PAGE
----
DIYARBAKIR, Turkey—On May 27, author Peter Balakian read poetry with Kurdish poet Tawa Nemir in Diyarbakir (Dikranagerd) to a packed audience at the chic vegan Gabo Café in the old city. According to various journalists who covered the event, no joint reading with an Armenian writer had happened in Diyarbakir in modern memory.
Nemir, who translated Balakian’s poems and his presentation into Kurdish for the audience, is the author of a half dozen books of poems and has translated dozens of books of American, British, and Irish poetry and prose into Kurdish, including Whitman, Eliot, Yeats, and Dickinson.
The reading was made possible with the help of poet Lal Lalesh and Osman Kavala, the director of Anadolu Kültür. Balakian was on a family pilgrimage, led by Armen Aroyan, to Armenian sites and cities in eastern Anatolia with his entire family, including his mother, Arax, who at 87 was able to walk the stones of Ani.
“If you would had told me that I would ever come to Diyarbakir a hundred years after my grandmother’s family—the Shekerlemedjians—were mass-murdered, to read with a Kurdish poet to a spirited and warm audience, I’d have told you that you were dreaming,” Balakian said to a journalist at the press conference following the reading.
At the reading, Balakian spoke of his family’s history in Diyarbakir and read a portion of his grandmother’s human rights claim about what happened to her and her family in August 1915 when the Turkish gendarmes surrounded her parish and deported, then massacred, her entire family. He also read some of his poems that deal with re-visitations of lost Anatolian landscapes marred by traumatic history. He closed with his poem “Parable for Vanished Countries” from June-tree.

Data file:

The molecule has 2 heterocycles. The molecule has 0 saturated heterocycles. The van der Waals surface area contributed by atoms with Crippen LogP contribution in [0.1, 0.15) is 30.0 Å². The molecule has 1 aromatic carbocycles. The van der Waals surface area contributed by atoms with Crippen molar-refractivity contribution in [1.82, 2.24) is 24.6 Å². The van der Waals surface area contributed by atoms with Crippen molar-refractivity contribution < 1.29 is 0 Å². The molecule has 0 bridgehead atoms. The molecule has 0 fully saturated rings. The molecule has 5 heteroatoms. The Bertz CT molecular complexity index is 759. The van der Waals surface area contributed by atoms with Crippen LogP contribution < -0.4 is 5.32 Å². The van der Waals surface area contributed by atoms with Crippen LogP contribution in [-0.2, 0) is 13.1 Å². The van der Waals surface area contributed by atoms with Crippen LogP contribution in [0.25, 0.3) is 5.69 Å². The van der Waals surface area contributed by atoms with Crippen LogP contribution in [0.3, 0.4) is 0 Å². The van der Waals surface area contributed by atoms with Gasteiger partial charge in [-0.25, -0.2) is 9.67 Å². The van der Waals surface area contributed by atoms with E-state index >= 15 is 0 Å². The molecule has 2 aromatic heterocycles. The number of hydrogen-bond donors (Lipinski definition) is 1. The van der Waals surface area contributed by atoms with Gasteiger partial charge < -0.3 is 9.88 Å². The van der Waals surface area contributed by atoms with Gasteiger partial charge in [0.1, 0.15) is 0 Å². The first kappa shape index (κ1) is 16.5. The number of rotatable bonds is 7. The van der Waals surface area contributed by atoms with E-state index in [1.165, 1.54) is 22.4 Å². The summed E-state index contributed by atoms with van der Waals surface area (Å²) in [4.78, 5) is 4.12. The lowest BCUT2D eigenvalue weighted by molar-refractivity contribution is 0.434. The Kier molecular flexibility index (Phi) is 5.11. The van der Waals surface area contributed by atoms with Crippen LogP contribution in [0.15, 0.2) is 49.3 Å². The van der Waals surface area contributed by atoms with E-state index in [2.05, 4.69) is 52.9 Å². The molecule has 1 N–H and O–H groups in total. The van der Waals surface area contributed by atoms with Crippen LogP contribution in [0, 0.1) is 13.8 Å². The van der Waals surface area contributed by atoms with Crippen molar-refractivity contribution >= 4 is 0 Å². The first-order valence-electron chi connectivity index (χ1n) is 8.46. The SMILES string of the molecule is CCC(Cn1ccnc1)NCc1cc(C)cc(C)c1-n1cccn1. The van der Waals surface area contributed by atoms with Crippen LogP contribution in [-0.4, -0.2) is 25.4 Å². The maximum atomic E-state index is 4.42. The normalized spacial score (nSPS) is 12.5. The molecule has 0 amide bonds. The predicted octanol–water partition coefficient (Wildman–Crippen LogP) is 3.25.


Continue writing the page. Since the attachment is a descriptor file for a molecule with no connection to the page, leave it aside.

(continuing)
In the open conversation that followed, he and Nemir discussed the power of literature and the aesthetic imagination to bridge cultures and histories over large chasms of time. “Nemir is doing a great thing by bringing so much poetry of the English language into Kurdish,” Balakian said. “And I hope we can bring some Kurdish poetry into English now.”
On the eve of the election and the hoped-for parliamentary victory for the Kurdish HDP, there was an electric energy in the city. “All of us were touched by the warm reception of the Kurdish people to us as Armenians, and we were delighted and I suppose a bit surprised to see their respect for the old Armenian buildings and churches of the city,” Balakian said at the press conference following his reading. “Who would have believed the sign to Diyarbakir would read ‘welcome’ in Armenian, Asori, Kurdish, and Turkish, and that there would be a memorial to the Armenian Genocide in the city.”